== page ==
Welcome to Dive Log Australasia

Dive Log is the premier scuba diving monthly magazine that provides all the latest scuba news and information from across Australia and the Asia/Pacific region. You can read our monthly magazine free by clicking on the Latest Edition tab, download the iPad application at a low cost of $2.99 or find it at your nearest Newsagent for $4.95. Dive Log is also available at selected dive stores. Each month we look at the key issues that effect us all as divers as well as look at great diving locations in the region as well as the perfect scuba diving holiday destinations. We also review the latest diving equipment and gear and scuba courses and certifications, to ensure you are always up to date with the latest and best things happening in the scuba diving industry.

SIPADAN . . . is it worth the hype?
By Graham Willis & Mathew Kempton

By Jamie Watts Y Malcolm Nobbs

SAMPLING the Delights of Raja Ampat
By Nigel Marsh

Mathew and I recently had a ‘free week’ so we decided to slip over to Sipadan to see what all the fuss was about. Sipadan Island diving gets rave reviews and consistently pops up in a Top 5 or 10 list of the world’s best dive spots. Leaving Sydney, it’s a bit of a trek to Kuala Lumpur followed by 3.5 hours to Tawau, 1 hour to Semporna by road and then a 45-minute boat trip to Mabul. You cannot stay on Sipadan Island (unless you join the Malaysian Army) so you are most likely staying on either Mabul Island or Kapalai at one of the resorts. The other possibility is to hook up with a liveaboard …the Celebes Explorer which might have some advantages which we will touch on shortly. We were staying at the Sipadan-Mabul resort which has a couple of distinct levels of accommodation. There is the over water villa type and the on land ‘garden’ room type.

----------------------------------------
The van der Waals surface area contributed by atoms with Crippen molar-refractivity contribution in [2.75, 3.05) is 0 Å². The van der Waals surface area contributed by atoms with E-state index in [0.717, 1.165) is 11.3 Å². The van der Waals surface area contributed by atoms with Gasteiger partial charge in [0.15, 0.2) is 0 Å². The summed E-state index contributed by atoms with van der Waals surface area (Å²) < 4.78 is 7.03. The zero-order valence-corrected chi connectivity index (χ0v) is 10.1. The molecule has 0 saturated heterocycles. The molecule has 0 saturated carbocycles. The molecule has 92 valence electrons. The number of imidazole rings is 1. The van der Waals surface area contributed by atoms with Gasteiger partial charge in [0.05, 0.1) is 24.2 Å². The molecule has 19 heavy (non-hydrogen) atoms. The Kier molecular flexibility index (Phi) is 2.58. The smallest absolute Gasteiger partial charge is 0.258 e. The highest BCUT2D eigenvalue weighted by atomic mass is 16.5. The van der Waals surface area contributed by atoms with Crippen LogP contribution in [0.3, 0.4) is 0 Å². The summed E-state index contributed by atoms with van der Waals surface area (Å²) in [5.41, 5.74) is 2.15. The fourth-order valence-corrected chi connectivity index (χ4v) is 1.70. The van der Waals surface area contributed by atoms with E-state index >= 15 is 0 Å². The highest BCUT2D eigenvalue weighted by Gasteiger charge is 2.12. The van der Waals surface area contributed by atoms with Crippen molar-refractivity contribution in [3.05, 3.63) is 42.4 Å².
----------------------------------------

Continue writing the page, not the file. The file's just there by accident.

It’s the perfect little chubby face.  Snub-snouted and Disney-cute.  She’s adorable – wanting to stay and stare in my state of bliss is tempered by my awareness that she’s not happy with the invasion of her personal space.  We love anemonefishes to death.
I remember being delighted and slightly hypnotized by that face on my first dive 25 years ago off Oman’s Musandam Peninsula, and that delight has never gone away.  Something about the little flared nostrils, the determined set to the mini-bulldog jaw, the intricate facial bones clad in glowing orange framed by the black cheek blush, and the direct stare of the amber eyes.  She’s a sculpture, a cartoonishly appealing work of art.  She also has a spectacular amount of attitude.

On a recent trip to Raja Ampat in Indonesia I only had one request of my dive guide Andi, I wanted to see and photograph a rare shark that is best found in this area and known locally as the walking shark. Andi nodded his head and said he was sure he could find me one of these small sharks, which are only found at night. Andi suggest we dive Arborek Jetty, but not dive under the jetty, instead looking in the shallows for the rare little shark.
Rolling into the water we quickly headed into shallow water and submerged, the depth barely a metre deep. Shining my torch about I could see sand patches and many outcrops of low dense hard corals, perfect habitat for small shy sharks to hide in. I then started my search. I was prepared to spend all dive looking for one of these sharks, and with a depth of only one metre my tank was sure to last all night!

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